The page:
Gift of Language Requires A Quantum Leap

Language seems to be an all or nothing preposition…er, proposition. Apes like chimps or gorillas or orangs don’t have some simple 100-word language of their own – they have effectively no language at all. (This sweeping statement ignores the problem of their vocal tract isn’t really adapted for speech, which is another issue entirely…and a major question in extinct ape species like Neandertals). Now an upcoming paper by Spanish scientist Ramon Ferrer i Cancho and his partner Richard Sole explains the reason why language jumps suddenly from squeaks to Shakespeare. Basically languages must strike a balance between the number of words a speaker uses to express various thoughts and the trouble it takes for a listener to remember them all. There is a jump in the amount of communication, from very little to near-perfect, at a certain value of the relative weightings of speaker and hearer preferences. When this happens in human languages, the frequency of word usages develops a distinctive mathematical form called a power law first observed by linguist George Kingsley Zipf known (in the effective addition of yet another word to the English language) as Zipf’s Law. Cancho and Sole explain Zipf’s Law by proposing language undergoes a ‘phase transition’, like solid ice melting to liquid water, that reflects the amount of “effort” or “energy” required to get the “job” of communication done. Mathematically, they show that low-vocabulary languages just aren’t worth the trouble to learn with logic similar to a geometry proof.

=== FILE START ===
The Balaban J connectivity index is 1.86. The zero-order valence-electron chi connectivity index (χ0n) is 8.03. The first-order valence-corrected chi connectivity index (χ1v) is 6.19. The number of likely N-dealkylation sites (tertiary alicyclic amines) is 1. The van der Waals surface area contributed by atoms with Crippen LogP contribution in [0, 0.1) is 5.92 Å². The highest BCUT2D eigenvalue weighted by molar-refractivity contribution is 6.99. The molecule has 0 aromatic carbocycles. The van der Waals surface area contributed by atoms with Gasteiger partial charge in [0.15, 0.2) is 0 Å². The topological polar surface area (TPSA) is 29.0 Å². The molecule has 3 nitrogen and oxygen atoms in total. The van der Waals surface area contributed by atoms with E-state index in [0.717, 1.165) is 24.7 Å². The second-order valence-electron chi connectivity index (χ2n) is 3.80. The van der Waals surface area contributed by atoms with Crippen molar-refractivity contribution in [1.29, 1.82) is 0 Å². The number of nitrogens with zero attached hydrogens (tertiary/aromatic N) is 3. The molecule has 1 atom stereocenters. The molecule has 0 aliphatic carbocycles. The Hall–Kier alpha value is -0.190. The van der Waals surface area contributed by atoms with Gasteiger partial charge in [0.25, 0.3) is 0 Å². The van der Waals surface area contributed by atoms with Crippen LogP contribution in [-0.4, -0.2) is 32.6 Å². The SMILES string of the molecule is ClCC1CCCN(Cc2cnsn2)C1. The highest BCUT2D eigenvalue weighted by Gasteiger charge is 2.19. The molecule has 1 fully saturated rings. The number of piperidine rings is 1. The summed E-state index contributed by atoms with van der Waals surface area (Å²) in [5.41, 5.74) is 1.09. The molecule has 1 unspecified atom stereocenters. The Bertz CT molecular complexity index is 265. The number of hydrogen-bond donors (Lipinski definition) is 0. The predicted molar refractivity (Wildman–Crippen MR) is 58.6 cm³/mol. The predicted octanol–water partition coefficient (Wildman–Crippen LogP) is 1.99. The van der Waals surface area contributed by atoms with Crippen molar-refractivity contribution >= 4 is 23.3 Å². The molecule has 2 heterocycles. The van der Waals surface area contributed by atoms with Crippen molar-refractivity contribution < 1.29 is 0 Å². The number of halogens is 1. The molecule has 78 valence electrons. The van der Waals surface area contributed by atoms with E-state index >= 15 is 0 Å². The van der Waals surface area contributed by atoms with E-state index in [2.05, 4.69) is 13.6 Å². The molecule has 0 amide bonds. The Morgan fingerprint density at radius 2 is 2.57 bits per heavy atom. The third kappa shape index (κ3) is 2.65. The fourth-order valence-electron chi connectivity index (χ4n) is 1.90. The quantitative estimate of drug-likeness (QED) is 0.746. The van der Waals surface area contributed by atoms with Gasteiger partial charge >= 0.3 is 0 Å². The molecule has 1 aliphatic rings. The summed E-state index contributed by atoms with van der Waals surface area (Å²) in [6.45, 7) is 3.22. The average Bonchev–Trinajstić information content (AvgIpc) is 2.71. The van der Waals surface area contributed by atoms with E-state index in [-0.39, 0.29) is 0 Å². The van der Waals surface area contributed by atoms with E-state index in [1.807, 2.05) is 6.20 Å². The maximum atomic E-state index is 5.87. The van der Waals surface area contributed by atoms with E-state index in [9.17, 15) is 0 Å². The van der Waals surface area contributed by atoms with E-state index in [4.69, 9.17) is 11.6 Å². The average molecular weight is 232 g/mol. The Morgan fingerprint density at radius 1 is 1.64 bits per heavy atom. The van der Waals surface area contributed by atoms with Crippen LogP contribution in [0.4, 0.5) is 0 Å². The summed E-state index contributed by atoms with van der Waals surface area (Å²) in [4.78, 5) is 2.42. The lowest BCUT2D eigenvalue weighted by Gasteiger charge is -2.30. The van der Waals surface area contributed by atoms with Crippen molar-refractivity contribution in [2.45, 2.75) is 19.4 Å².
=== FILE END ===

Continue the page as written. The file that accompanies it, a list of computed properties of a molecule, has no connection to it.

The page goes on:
This work builds on Cancho’s earlier paper “The small world of human language”, available here in all of its lots-of-words glory.

5 thoughts on “Gift of Language Requires A Quantum Leap”

  1. as it happens, i’m currently composing a paper in the field of language, and from what i see, these sources may prove quite useful. thanks.

  2. Wouldn’t you know? Whether a language is TO BE or NOT TO BE can be calculated mathematically.
    It really IS all about numbers. <sigh>

  3. >Apes like chimps or gorillas or orangs don’t
    >have some simple 100-word language of their own –
    >they have effectively no language at all

    I would argue this a little (while conceding their indiginous languages don’t top 100 words). Great ape sign language experiments have been routinely successful in giving the apes 150+ word vocabularies. Why would they have the capability for this in the lab if they’re not using it in the wild? In Roger Fout’s book Next of Kin he makes the point that chimpanzees in the wild exhibit a limited vocabulary including invitations to groom, mate, and even such phrases as “may I pass?” (in body “language” and gesture). One thing I remember from the book was when Washoe, who had been raised to use ASL in Nevada, was sent to the University of Oklahoma and thrown in with chimps who had no knowledge of sign language. When she hit her estrus and wanted to mate, she used the ASL sign “hug” and apparently the male chimps learned that sign very quickly. I seem to recall that the other female chimps communicated their invitations differently but I don’t have the book with me now.

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